|Publication number||US4607278 A|
|Application number||US 06/536,291|
|Publication date||Aug 19, 1986|
|Filing date||Sep 27, 1983|
|Priority date||Oct 9, 1982|
|Also published as||DE3275266D1, EP0106000A1, EP0106000B1|
|Publication number||06536291, 536291, US 4607278 A, US 4607278A, US-A-4607278, US4607278 A, US4607278A|
|Inventors||Peter M. Flamm|
|Original Assignee||Itt Industries, Inc.|
|Export Citation||BiBTeX, EndNote, RefMan|
|Patent Citations (1), Referenced by (4), Classifications (18), Legal Events (4)|
|External Links: USPTO, USPTO Assignment, Espacenet|
This invention pertains to digital signal processing circuits in general. In particular, the present invention relates to a digital circuit for the clocked suppression of changes in a multidigit, positive or negative digital signal which have signs opposite to those of signal changes at previous instants of a clock signal.
During the processing of digital signals derived from analog signals, e.g., by means of analog-to-digital converters, disturbances superimposed on the analog signals, e.g., on the transmission path or during analog signal processing, are frequently just as disadvantageous as during the processing of the analog signals. Therefore, there is a general need for digital circuits with which such unwanted signals can be eliminated.
Accordingly, it is one object of the invention to provide a digital circuit with which the aforementioned disturbances can be eliminated.
In accordance with the principles of the invention, as far as changes in the individual bits of the digital signal are concerned, disturbances superimposed on the digital signal behave just as changes in the ideal digital signal. Further in accordance with the principles of the invention, the unwanted signals can be suppressed if those changes in the digital signal whose signs are opposite to those of signal changes at previous instances of the clock signal are suppressed.
In accordance with the invention, for the clocked suppression of multidigitsignal changes whose signs are opposite to those of signal changes at previous instants of a clock signal, and thus for supporting noise in digital signals occurring in color-television sets with digital signal processing circuitry, parallel signal processing is employed. The digital signal is applied to a first delay element providing a delay equal to the period of the clock signal, and to the subtrahend input of a first subtracter. The output of the first delay element is connected to the minuend input of the first subtracter and to the first input of a first adder. The output of the first subtracter is coupled to the input of a symmetrically limiting accumulator. The output of the accumulator is connected to the second input of the first adder and the accumulator's range of accumulation is equal to the range of values of the changes to be suppressed.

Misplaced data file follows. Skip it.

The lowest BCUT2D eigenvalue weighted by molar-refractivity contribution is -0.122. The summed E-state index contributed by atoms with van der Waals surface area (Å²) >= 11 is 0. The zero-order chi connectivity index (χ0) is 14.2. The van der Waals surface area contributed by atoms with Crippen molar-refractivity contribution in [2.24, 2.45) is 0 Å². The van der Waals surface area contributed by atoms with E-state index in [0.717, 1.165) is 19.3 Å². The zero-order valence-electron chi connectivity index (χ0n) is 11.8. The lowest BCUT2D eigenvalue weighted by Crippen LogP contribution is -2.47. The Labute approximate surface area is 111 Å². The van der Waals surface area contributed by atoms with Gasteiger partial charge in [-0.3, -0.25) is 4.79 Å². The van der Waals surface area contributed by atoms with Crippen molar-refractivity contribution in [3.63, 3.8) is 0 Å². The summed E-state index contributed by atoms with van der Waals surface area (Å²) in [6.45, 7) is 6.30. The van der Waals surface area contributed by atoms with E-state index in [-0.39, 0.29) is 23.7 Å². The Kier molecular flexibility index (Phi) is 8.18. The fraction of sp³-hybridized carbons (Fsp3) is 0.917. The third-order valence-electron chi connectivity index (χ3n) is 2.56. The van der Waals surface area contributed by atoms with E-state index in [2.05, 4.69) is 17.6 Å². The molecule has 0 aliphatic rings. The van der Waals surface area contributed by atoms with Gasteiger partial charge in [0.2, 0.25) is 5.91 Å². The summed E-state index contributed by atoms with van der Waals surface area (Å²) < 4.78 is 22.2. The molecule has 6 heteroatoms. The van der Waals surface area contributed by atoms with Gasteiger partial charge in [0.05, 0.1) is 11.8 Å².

The invention will be better understood from a reading of the following detailed description with reference to the accompanying drawings, in which:
FIG. 1 is a block diagram of an embodiment of the invention;
FIG. 2 is a block diagram of a modification of the arrangement of FIG. 1 for suppressing changes in the least significant bit of the digital signal;
FIG. 3 shows an improvement on the arrangement of FIG. 1; and
FIG. 4 shows a corresponding improvement on the arrangement of FIG. 2.
The block diagram of FIG. 1 shows an embodiment of the invention. As indicated by the stripelike interconnecting leads, also commonly referred to as "busses", the digital circuit is designed for parallel signal processing. Therefore, the below-mentioned inputs and outputs of the individual subcircuits are parallel inputs and outputs. The digital signal ds is applied to the subtrahend input s of the first subtractor s1 and to the input of the first delay element v1, which has its output connected to the first input e1 of the first adder a1 and to the minuend input m of the first subtracter s1. The delay provided by the first delay element v1 is equal to the period of the clock signal f. The output of the first subtracter s1 is connected to the input of the symmetrically limiting accumulator ak, which, like the first delay element v1, is fed with the clock signal f. The accumulator ak sums the digital signals appearing at the output of the first subtractor s1 up to the upper and lower limiting values, where it stops, so to speak, if further input signals with the same sign appear. To this end, it consists, for example, of a further adder followed by a buffer memory or register whose output is connected to the other input of the further adder via a suitable limiter. At any instant of the clock signal f, a new signal value, namely that at the output of the first subtracter s1, is thus added to the digital signal in the register.
The output of the accumulator ak is connected to the corresponding low-order terminals of the second input e2 of the first adder a1. The range of accumulation of the accumulator ak, i.e., the range between the positive and the negative limiting value, is equal to the range of values of the digital signal changes to be suppressed. The compensated digital signal can be taken from the output of the first adder a1.
In operation, the first delay element v1 delays the digital signal ds by one period of the clock signal f, so that the difference between these two signals can be formed by means of the first subtracter s1. This difference is summed up in the accumulator ak, and the accumulated value is limited to the positive or negative limiting value if necessary. By means of the first adder a1, the output signal from the accumulator ak is then added, with the proper sign, to the digital signal from the first delay element v1. In this manner, changes in the digital signal ds which are due to disturbances are suppressed.